Has Russia Felt Any Costs of Going to War with Georgia?

In Ronald D. Asmus’s new book, he asserts that that Russia has been significantly damaged by its 2008 invasion of Georgia – a familiar argument.  Writing in the New York Times, John Vinocur doesn’t believe that any costs have been felt – thanks to the U.S., Europe, and NATO “sweeping it under the rug.”  Perhaps its too early to tell.

At its most significant, the invasion had the double characteristic of Russia maximizing its capacity to exercise a veto over the West’s security interests, while the West, divided and without clear leadership, sought to minimize the obvious importance of the event.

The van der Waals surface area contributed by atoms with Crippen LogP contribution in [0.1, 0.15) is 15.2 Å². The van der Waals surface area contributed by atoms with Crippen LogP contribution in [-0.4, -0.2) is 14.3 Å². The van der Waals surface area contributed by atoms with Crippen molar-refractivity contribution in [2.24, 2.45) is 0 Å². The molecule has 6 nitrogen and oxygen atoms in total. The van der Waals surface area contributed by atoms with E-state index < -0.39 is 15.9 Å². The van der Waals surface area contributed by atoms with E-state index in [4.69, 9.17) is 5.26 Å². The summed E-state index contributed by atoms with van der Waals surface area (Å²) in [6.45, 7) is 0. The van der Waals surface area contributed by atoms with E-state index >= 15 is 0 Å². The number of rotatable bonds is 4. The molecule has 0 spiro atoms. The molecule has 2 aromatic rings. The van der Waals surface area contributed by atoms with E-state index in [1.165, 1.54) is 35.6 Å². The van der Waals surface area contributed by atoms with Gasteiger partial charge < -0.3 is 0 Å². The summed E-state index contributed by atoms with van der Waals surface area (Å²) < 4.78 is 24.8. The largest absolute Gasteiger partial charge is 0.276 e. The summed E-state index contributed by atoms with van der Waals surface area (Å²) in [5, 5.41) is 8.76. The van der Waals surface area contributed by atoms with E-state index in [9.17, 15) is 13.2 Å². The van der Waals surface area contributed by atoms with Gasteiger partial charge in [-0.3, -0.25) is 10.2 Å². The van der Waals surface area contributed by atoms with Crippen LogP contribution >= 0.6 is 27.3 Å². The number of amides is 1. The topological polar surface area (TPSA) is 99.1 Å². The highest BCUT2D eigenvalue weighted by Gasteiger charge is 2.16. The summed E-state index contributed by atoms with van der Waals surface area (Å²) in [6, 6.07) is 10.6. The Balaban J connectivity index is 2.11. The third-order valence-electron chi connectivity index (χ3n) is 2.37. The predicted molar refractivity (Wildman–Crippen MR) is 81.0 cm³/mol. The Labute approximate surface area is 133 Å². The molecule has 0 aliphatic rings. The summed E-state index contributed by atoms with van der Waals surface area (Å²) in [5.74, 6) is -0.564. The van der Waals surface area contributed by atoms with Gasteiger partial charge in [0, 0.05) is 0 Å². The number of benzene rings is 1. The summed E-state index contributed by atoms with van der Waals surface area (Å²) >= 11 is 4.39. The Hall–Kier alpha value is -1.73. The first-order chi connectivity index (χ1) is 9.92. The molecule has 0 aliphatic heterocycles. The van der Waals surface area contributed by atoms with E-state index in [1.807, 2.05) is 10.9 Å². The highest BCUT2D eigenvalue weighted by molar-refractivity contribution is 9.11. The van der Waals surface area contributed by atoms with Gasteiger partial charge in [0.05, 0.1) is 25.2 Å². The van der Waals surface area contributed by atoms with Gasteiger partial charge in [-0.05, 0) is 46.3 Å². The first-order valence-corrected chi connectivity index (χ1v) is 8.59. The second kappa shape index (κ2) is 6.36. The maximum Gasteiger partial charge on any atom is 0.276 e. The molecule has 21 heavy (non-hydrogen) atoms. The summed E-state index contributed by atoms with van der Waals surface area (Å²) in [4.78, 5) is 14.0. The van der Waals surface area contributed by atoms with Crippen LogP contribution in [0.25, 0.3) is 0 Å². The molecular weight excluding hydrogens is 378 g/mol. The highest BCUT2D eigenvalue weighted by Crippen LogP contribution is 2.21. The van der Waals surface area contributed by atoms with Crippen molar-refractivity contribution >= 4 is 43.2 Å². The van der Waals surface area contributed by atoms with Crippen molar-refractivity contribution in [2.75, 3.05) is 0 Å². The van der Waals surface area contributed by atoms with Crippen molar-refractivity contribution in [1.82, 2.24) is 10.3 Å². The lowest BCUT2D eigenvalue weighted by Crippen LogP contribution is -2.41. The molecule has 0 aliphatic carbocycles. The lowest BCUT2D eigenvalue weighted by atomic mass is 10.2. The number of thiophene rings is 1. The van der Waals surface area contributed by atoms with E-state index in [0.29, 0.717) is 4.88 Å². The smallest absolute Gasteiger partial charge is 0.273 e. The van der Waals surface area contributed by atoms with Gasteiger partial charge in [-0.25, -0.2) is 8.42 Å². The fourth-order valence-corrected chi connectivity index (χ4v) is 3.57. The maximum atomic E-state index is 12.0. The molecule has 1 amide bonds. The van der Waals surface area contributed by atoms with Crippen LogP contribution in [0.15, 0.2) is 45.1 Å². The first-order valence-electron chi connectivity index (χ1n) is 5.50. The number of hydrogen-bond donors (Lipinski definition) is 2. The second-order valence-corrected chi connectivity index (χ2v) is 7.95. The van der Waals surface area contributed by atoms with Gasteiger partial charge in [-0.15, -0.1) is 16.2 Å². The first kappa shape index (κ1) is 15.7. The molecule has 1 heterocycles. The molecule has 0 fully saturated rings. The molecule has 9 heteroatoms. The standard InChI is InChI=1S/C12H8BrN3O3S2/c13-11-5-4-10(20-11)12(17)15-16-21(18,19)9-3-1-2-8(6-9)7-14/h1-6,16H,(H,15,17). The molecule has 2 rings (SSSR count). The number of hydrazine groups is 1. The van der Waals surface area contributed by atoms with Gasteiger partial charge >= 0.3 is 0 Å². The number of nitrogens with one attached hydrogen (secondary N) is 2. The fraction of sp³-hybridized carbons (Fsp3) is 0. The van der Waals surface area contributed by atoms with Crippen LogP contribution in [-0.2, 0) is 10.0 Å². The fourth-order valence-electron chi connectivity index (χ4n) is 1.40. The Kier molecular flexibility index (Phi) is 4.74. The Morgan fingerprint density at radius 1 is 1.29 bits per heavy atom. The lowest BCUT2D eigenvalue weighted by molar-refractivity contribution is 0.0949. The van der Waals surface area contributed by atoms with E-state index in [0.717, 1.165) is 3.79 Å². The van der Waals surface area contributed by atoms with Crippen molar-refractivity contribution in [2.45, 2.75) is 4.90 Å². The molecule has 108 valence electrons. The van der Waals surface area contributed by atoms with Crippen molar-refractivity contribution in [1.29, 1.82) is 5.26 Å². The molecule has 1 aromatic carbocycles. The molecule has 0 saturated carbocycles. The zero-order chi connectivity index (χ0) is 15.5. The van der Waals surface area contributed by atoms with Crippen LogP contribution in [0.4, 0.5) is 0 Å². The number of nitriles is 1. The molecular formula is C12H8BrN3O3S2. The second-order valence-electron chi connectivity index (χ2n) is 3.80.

Mr. Asmus’s book offers the details. And clarity: “A close partner of the United States and a candidate country for NATO was invaded, and neither Washington nor the Atlantic Alliance did much to come to its assistance.”

Add to that the still incomplete withdrawal of Russian invasion troops, the declarations of “independence” (or de facto Russian annexation) of the Georgian territories of Abkhazia and South Ossetia, and the assertions by President Dmitri A. Medvedev, immediately following the war, enunciating a doctrine of privileged Russian interests in the countries along Russia’s frontiers.